There are three truly Arctic whales – bowhead, narwhal and beluga. Rotund and robust, the beluga is a sociable creature, rarely alone, and relatively common around the ice. The bowhead is decidedly less common. Their great size and the fact that they float when killed made bowheads desirable prey for early whalers. Originally abundant in Greenland waters, they were heavily exploited from the 17th century onwards.

beluga whale, artic, Angsar Walk, Wikimedia Commons
The beluga is the easiest of all whales to identify by its pure white colour, although this yellows with age © Angsar Walk, Wikimedia Commons

The narwhal is one of the world’s most striking animals. It spawned, by virtue of its long, spiralling tusk, one of the most charming myths – that of the unicorn. There is also the possiblity of spotting several other whale species in Arctic waters. This includes fin, humpback, minke, pilot, killer and even blue whales around coastal areas in the summer months. 


Zanzibar’s Mafia Island offers an immensely rich marine environment, which provides some of the finest snorkelling and diving sites in the Indian Ocean.

The lowland coastal forest of the eastern seaboard of has been ‘recognised as a critical site for biodiversity’. The intertidal flats are important for octopus, while in the open sea marine mammals like the humpback whale give birth and nurse their young.


At least ten species of cetacean (whales and dolphins) are resident along, or seasonal visitors to, the Mozambican coast. Blue whales are extremely rare. However, the 40-tonne humpback whale is seasonally very common. It is often seen on ocean safaris out of Tofo from June to December.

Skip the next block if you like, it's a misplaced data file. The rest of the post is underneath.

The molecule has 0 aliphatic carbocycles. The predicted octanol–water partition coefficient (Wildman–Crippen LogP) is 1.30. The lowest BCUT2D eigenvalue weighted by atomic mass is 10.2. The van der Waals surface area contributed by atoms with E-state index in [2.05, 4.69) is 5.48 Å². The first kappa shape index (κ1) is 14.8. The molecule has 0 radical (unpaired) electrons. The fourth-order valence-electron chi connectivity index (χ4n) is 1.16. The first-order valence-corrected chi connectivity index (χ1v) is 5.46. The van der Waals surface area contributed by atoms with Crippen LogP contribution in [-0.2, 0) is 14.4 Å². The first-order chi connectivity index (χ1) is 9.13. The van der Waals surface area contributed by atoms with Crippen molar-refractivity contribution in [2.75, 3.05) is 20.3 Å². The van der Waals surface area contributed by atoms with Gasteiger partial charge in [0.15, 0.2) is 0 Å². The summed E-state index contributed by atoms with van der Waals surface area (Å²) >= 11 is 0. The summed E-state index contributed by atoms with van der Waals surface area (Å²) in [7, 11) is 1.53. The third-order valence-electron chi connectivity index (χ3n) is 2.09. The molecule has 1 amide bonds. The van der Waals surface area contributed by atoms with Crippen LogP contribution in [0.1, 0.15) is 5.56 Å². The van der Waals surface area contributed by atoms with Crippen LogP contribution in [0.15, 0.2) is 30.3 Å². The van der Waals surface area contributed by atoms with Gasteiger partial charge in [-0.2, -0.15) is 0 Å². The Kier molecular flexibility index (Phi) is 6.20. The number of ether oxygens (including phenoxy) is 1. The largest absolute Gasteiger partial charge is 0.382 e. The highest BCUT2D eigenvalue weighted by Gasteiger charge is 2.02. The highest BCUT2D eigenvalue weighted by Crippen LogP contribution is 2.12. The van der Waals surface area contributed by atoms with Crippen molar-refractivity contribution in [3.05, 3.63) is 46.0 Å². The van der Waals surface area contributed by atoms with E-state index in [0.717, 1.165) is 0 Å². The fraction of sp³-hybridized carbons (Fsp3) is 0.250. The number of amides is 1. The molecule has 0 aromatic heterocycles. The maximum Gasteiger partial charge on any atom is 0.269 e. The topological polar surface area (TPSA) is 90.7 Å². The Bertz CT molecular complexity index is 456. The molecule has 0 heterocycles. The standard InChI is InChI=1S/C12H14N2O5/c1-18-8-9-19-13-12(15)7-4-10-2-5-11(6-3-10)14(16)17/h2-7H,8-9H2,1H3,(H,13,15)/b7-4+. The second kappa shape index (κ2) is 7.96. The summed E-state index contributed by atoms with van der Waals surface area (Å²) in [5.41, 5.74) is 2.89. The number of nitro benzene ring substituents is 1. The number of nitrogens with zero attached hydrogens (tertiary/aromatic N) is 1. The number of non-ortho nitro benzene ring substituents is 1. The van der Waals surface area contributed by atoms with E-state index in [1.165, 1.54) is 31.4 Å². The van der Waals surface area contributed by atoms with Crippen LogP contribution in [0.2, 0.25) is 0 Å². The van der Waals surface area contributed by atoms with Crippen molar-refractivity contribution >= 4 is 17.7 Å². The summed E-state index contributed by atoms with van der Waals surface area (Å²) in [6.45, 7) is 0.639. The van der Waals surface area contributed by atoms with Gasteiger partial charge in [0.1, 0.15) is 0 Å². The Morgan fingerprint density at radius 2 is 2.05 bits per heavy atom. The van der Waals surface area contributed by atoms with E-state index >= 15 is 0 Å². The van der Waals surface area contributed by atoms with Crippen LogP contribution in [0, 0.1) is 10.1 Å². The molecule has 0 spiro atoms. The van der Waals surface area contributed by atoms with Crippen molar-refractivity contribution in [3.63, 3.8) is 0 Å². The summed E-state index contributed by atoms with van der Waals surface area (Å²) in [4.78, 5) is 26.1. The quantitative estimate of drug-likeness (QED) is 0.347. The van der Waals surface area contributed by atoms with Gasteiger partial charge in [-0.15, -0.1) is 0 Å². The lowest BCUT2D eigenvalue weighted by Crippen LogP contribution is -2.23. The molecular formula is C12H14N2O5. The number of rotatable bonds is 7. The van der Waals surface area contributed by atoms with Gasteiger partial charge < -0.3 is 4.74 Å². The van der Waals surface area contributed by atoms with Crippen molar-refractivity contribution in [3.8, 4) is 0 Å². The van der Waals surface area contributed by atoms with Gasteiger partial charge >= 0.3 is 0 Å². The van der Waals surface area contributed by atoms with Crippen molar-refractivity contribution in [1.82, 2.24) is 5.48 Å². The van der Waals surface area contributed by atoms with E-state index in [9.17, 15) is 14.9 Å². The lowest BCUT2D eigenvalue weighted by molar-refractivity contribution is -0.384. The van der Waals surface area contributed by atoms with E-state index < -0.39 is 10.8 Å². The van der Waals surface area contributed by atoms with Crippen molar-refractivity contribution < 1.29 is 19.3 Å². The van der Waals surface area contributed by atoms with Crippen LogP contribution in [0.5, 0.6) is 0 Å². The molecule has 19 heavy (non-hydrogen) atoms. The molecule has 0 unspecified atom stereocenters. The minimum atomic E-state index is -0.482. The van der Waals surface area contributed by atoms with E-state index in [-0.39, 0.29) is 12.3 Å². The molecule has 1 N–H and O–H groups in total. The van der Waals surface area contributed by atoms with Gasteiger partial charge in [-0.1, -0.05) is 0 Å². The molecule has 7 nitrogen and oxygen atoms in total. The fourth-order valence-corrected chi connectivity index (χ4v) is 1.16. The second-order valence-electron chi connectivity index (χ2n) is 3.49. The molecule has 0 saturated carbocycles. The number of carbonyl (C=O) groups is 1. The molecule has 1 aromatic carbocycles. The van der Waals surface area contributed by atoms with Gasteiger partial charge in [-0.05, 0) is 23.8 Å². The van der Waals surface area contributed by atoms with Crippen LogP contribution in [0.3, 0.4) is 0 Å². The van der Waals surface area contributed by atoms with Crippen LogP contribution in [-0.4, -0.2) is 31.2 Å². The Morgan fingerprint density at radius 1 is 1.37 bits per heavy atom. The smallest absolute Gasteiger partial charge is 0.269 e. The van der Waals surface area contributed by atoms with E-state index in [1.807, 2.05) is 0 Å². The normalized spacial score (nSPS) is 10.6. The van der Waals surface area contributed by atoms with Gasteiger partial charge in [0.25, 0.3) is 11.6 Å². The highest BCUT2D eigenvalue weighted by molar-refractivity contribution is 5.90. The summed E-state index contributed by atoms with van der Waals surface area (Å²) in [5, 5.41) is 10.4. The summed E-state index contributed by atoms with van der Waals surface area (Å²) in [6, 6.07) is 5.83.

The slightly bulkier southern right whale is often seen in the far south of Mozambique at the same time of year. However, the southern minke whale, the smallest of the baleen whales, is resident throughout the year. It can often be found feeding in small groups in bays.


Omani waters are home to 19 species of whale and dolphin. The coastal waters near Muscat from Al Fahl Island to near Al Bustan Palace Hotel are the key location for dolphin sightings in northern Oman

False killer whale, whale-watching, Oman by Tony Walsh
There are plenty of opportunities for spotting dolphins and whales in Oman © Tony Walsh

Whale sightings are much less predictable than the smaller dolphins. They’re usually in remote locations such as south of Ad Duqm and Ras Janjari east of Mirbat, which is a good land-based whale- and birdwatching view point. Oman is a member of the International Whaling Commission and follows the CITES regulations, which prevent all of these species from being traded.  

Falkland Islands 

Many species of whale and dolphin have been recorded on the islands over the centuries. Nowadays the larger whales are few and far between courtesy of the whaling industry. Southern right whales are more regularly seen in some of the deeper waters around the outlying islands, in particular near New Island and at the mouth of Berkeley Sound as well as from Cape Dolphin at the north of Falkland Sound.

Berkeley Sound is also a good site to look for sei whales late in the summer, especially from cruise ships as they enter Falkland waters. Falklands Conservation has been maintaining a catalogue of photographs of sei whale fins taken in this area.

Long-finned pilot whales can be seen in small groups throughout the summer months, and strandings of this species have occurred around the islands in the past. The most recent was on Pebble Island in the early 1980s. Many other species of whale have been seen from the cruise ships that pass through Falkland waters, including the very rare blue whale.

More information

Inspired to find out more about whale-watching? Check out our guides for more information: